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Six unforgettable reasons to visit Indonesia’s Spice Islands
Cruise into a world of flavour in the deliciously lost-in-time Spice Islands.
There are some places whose very names evoke intrigue, the mythology of history and wonder about their place in the world today. The Spice Islands is one. Its name redolent of the lucrative nutmeg, mace and other spices that once grew exclusively there, this group of islands dotted around the Banda Sea in far-east Indonesia remain as remote, inaccessible and untouched by the modern world as they were in the 1770s when the English and Dutch fought decades-long battles to control that trade.
From vibrant spice markets to nutmeg plantation tours and cooking demonstrations, Indonesia’s Spice Islands are a feast for all the senses.
I’m exploring this exotic corner of the world on board an eight-day Food as Medicine Tour, a small group cruise hosted by Bali-based Melbourne expatriate Janet deNeefe, who is largely credited with putting Bali’s food and culture scene on the map – long before Elizabeth Gilbert ate, prayed and loved her way to fame.
Learn about the islands’ spicy history
Each of the several islands we visit has a history as a colonial Dutch, Portuguese or English outpost or trading centre. From the 1660s to the 1770s immense wealth and power lay in control of the nutmeg plantations and there are remnants everywhere of this brutal quest.
In centuries past, people believed nutmeg cured plague and merchants arriving back in England from a far-east sojourn with a boatload of the precious spice became rich beyond their wildest dreams. Today forts built by the English, Dutch and Portuguese, complete with cannons, jails and storage rooms for the spices, stand as reminders of just how much was at stake.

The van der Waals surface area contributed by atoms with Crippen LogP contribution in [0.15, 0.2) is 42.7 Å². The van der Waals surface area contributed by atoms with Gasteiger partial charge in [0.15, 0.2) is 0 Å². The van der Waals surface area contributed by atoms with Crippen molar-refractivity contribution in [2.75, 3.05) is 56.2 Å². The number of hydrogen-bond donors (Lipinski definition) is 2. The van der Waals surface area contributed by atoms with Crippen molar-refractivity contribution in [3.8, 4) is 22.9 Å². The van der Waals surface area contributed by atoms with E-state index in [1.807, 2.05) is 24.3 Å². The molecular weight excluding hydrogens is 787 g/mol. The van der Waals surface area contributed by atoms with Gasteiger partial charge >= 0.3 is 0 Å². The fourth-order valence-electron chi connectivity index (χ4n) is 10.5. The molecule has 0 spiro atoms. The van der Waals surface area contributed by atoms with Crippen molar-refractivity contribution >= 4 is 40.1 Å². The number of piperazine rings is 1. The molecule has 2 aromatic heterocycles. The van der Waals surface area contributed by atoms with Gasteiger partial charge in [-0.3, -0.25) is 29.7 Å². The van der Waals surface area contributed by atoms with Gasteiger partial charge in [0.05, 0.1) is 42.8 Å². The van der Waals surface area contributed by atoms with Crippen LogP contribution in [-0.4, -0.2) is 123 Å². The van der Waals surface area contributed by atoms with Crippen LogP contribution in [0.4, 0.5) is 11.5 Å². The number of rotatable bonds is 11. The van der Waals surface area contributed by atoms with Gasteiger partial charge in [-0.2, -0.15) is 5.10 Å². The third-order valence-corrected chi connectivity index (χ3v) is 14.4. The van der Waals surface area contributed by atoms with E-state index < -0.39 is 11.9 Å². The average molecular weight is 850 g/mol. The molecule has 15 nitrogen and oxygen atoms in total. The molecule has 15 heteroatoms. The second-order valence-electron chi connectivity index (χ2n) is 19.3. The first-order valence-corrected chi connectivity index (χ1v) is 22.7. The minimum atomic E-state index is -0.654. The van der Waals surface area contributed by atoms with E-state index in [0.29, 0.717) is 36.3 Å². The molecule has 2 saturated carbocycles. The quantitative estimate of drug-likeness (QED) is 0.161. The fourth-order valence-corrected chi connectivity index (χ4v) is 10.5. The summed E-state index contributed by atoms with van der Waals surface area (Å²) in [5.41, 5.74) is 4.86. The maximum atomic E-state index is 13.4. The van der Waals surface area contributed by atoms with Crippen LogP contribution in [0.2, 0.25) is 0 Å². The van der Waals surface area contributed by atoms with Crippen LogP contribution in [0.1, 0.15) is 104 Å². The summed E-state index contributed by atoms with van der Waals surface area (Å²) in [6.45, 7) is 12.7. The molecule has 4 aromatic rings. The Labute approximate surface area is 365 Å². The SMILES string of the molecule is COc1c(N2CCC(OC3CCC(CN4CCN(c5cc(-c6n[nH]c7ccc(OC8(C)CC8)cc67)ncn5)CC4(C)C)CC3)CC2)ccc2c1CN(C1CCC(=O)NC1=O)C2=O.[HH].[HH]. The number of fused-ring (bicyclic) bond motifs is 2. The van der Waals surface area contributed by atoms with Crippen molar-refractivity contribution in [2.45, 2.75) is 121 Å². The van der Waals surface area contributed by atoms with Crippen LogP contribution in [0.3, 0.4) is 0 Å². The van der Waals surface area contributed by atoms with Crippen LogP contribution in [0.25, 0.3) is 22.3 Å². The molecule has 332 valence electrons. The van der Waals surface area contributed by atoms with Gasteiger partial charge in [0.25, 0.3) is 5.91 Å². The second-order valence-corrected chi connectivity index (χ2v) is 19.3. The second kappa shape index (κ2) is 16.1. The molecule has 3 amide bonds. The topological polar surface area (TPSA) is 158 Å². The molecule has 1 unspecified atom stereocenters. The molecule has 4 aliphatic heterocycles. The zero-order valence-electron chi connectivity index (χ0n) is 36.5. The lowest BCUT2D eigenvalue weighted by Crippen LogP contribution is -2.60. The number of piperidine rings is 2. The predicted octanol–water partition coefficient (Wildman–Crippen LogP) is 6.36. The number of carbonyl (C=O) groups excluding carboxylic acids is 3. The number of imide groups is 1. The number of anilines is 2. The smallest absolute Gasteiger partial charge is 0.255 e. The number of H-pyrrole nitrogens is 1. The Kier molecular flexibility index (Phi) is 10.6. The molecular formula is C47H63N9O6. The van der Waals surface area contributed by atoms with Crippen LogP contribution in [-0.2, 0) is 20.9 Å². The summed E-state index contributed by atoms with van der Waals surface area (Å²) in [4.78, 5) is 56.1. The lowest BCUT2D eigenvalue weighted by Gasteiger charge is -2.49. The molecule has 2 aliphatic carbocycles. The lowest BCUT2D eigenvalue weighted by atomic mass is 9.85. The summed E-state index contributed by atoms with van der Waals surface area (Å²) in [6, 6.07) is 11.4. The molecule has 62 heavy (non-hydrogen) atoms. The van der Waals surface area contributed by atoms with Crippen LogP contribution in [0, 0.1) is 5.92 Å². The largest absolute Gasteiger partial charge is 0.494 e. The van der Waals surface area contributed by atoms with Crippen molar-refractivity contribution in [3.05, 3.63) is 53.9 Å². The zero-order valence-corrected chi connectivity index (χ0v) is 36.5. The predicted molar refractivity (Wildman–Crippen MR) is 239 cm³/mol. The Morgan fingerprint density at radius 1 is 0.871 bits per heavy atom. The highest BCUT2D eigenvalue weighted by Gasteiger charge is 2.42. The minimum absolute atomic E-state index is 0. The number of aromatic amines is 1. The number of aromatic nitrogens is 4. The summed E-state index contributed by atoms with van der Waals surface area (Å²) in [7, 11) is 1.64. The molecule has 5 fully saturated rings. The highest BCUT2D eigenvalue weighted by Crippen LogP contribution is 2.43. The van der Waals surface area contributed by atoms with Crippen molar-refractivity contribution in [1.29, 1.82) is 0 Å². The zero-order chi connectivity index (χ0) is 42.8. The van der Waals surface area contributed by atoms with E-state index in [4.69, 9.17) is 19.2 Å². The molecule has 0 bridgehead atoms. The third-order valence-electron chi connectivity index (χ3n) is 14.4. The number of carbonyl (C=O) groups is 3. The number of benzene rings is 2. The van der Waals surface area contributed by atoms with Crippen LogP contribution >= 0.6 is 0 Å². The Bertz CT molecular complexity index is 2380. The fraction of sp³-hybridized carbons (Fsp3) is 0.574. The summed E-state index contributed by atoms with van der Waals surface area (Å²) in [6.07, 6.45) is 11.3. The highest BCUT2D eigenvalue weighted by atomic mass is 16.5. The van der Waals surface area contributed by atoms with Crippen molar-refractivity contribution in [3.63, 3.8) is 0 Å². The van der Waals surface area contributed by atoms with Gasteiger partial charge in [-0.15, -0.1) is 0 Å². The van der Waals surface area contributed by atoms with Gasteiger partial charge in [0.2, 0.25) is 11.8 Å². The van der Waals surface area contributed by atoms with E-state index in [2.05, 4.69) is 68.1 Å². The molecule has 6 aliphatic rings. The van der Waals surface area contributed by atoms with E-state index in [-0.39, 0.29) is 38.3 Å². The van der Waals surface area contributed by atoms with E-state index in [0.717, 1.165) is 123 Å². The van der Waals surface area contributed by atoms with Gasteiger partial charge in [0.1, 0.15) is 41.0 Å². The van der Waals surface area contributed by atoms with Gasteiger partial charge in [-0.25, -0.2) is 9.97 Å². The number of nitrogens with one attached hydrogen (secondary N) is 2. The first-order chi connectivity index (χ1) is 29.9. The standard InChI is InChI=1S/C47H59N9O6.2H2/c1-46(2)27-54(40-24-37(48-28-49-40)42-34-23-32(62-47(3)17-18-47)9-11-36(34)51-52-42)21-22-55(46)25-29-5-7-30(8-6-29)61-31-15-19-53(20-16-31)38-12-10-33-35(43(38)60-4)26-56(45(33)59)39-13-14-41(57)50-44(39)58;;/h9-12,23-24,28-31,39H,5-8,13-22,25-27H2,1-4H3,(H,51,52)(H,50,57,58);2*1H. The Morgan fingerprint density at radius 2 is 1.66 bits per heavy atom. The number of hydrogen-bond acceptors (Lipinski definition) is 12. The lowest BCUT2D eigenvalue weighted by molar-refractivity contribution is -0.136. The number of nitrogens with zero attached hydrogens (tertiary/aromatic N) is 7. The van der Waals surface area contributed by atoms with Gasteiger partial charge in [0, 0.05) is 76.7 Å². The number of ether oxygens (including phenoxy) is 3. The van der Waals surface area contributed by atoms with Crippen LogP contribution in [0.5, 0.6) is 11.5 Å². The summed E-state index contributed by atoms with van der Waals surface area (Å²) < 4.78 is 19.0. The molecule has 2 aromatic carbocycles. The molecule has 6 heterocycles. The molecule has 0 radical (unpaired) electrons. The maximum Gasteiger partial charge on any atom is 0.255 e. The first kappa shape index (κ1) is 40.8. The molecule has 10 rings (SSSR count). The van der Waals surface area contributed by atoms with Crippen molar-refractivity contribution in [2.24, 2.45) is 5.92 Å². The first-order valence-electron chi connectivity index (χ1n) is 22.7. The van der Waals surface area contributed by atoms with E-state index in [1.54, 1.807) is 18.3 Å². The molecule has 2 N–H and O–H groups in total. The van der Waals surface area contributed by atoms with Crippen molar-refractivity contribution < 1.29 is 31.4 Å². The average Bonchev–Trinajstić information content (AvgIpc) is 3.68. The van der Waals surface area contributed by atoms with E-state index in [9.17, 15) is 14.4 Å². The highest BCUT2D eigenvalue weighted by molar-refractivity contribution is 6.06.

Sail on a pirate ship to remote islands
Our embarkation point is Ambon Island and our vessel, the 28-metre Kurabesi Explorer, is a wooden schooner in the style of the ships originally used by pirates from South Sulawesi. Our cabin includes a small bathroom with shower. On the boat there are communal living areas but also spots to find yourself alone. At the stern is a large dining table where we will spend some sublime moments courtesy of Janet and her culinary team.
Visit vibrant food markets on Sapura island
Heading towards the cluster of tiny islands at the eastern edge of the Indonesian archipelago, we travel most long stretches by night and in the morning anchor at one of the islands. On Saparua Island we visit the markets where Janet and her culinary team buy ingredients for our meals: fish curries, satays, curried squid using coriander seeds, galangal, turmeric, kaffir limes, lemongrass, bananas, sweet potato and wild star fruit.
At lunch and dinner Janet presents cooking demonstrations using spices from the particular island where we’re moored. She shows us how local spices such as nutmeg, galangal and turmeric are used for healing as well as flavour. One memorable lunch consists of papaya flowers, potato fritters, fried tempeh and sambal matah.
Between such delicious repasts, island tours take us to forts, churches, cemeteries and nutmeg plantations, much-reduced from those that made this string of islands so strategically important 250 years ago.
Step back in time on Run Island
Our final and most dramatic destination is the tiny Run Island, a footnote in history famous for one of the worst real-estate deals ever done. As part of the Treaty of Breda signed in 1667 the Dutch agreed to hand over the swampy island of Manhattan to the British in return for Run. The island, once coveted for its nutmeg plantations, is extremely remote: there are no cars, no internet and limited hospitality options. It has the feel of a once-famous place now lost in time.
Snorkel through remote reefs
But the tour is not all history. Our schedule includes lots of snorkelling. One day we explore the warm waters at the base of a volcano that erupted in 1817. Stepping carefully over black lava deposits to reach the water, we discover an extraordinary array of fish life of all colours.
Enjoy warm hospitality and seaside sunset serenades
Next day on another island we bring a table across on the tender and enjoy the sunset with some Bintang beers, heading back just before dark to freshen up for a feast in the warm night air.
It happens to be my birthday, and I am honoured that evening by the crew, who play the ukulele and serenade us with folk songs. It is a wonderful way to end what has been one of the truly great adventures to a part of the world that, until now for me, existed only in my imagination.